<img height="1" width="1" style="display:none" src="https://www.facebook.com/tr?id=799546403794687&amp;ev=PageView&amp;noscript=1">

What Causes Hearing Loss? Concerts? Headphones? Genetics?

Audiologist answers hearing loss questions and shares small-step solutions

minute read

Written by Matthew Hastings on October 11, 2022
What You Need To Know

Cory Portnuff, AuD, PhD, provides strategies on how to protect your hearing long term, and explores the difficulty in identifying who is at highest risk for hearing loss.

The biggest steps to protect your hearing are actually a series of small steps, according to audiologist Cory Portnuff, AuD, PhD, assistant clinical professor in the Department of Otolaryngology - Head and Neck Surgery at the University of Colorado School of Medicine.

Whether monitoring the noise around you with a smartphone app or bringing earplugs to a concert or sporting event, minor adjustments can go a long way in protecting your hearing for a lifetime. 

In the following Q&A, Portnuff explains what those small steps are, warning signs of hearing loss, and why identifying those at risk of hearing loss can be challenging.

Q&A Header

What is a safe exposure level to prevent hearing loss?

It depends on how long a person is in that environment. As a general rule, we say a worker can be in an environment that's 85 decibels for about eight hours a day safely. If you go into a louder environment, you get less safe time. So once you hit 88 decibels, you get four hours of safe exposure time, 91 decibels, you get two hours of safe exposure time, and so on.

That said, we want to understand and reduce our exposure whenever possible. A simple way to do that is to use a sound-level meter app. There’s a great one from the National Institute of Occupational Safety and Health (the NIOSH SLM app) – it’s pretty accurate for a free app on your phone.

Exposures are also cumulative over the course of a day. If you work in a noisy environment all day long and then you go home and you mow the lawn, that's adding one more noise exposure. You should be mindful of your recreation activities, whether that's listening to music, riding ATVs, using power tools and woodworking, or for hunters with recreational firearm use – the latter probably being the biggest risk factor for hearing loss.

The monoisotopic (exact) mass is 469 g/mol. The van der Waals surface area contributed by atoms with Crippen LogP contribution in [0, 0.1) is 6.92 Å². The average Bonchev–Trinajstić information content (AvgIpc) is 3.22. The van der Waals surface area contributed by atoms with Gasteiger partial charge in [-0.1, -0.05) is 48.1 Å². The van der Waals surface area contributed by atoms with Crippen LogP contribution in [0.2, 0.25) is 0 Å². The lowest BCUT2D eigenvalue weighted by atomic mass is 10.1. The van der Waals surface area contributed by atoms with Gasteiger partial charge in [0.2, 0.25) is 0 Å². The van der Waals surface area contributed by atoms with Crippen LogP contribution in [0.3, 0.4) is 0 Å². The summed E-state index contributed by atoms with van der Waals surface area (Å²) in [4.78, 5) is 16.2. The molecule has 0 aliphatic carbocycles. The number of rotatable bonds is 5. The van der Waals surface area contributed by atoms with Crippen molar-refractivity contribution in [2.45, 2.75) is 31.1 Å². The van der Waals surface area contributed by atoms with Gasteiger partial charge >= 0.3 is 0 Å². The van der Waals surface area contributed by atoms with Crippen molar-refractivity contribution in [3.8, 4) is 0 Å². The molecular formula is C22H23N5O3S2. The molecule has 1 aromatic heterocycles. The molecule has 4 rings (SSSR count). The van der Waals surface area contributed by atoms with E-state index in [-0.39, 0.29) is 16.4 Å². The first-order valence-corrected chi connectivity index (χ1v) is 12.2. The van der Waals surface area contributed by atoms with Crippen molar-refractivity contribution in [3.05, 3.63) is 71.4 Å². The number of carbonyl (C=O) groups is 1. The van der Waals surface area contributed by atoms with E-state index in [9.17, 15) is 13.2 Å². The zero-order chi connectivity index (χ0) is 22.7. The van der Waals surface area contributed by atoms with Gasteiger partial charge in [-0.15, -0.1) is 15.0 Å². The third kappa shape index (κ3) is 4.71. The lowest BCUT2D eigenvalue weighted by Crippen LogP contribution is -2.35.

Is the sustained exposure more damaging overall?

Sustained exposures are what we can certainly prevent, and are also the riskiest daily activity. 

However, noise exposure is a little bit hard for people to wrap their brain around because some people have really tough ears, and some people have really tender ears. Two people can work in the same job around the same amount of noise and end up with totally different hearing later in life. We know that some people are more susceptible to damage to the ear from loud noise, but we don't know who those people are. We have no way to test risk, which is why we suggest everybody takes extra caution. 

Is hearing sensitivity primarily genetic then?

We think so. We think there are genetic factors that make somebody more predisposed to having hearing loss, more susceptible to noise damage. There are also environmental factors. There are medications that make you more susceptible to hearing loss, like chemotherapy medications for cancer, for example. But it's mostly genetically mediated. But at present, we don't have any genetic tests that tell what your hearing loss risks are.

Is hearing loss permanent?

Hearing loss is permanent when it happens, so when you lose it, it doesn't come back. We want to be extra cautious with hearing protection, so that we're not prematurely aging our ears. 

As a concerned millennial who has listened to his share of loud music: Have you and your colleagues seen an uptick in hearing loss in younger generations?

So at a statistical level, we're not actually seeing a big increase in hearing loss rates amongst younger adults and teenagers. Part of that is because our data haven't really been around long enough to see some of that. I suspect as we look at sort of statistical data moving a little bit forward, in 10 years, we might start seeing some of those changes.

For personal use on your phone or an MP3 player, is the 80-90 rule still the medical advice that you would give?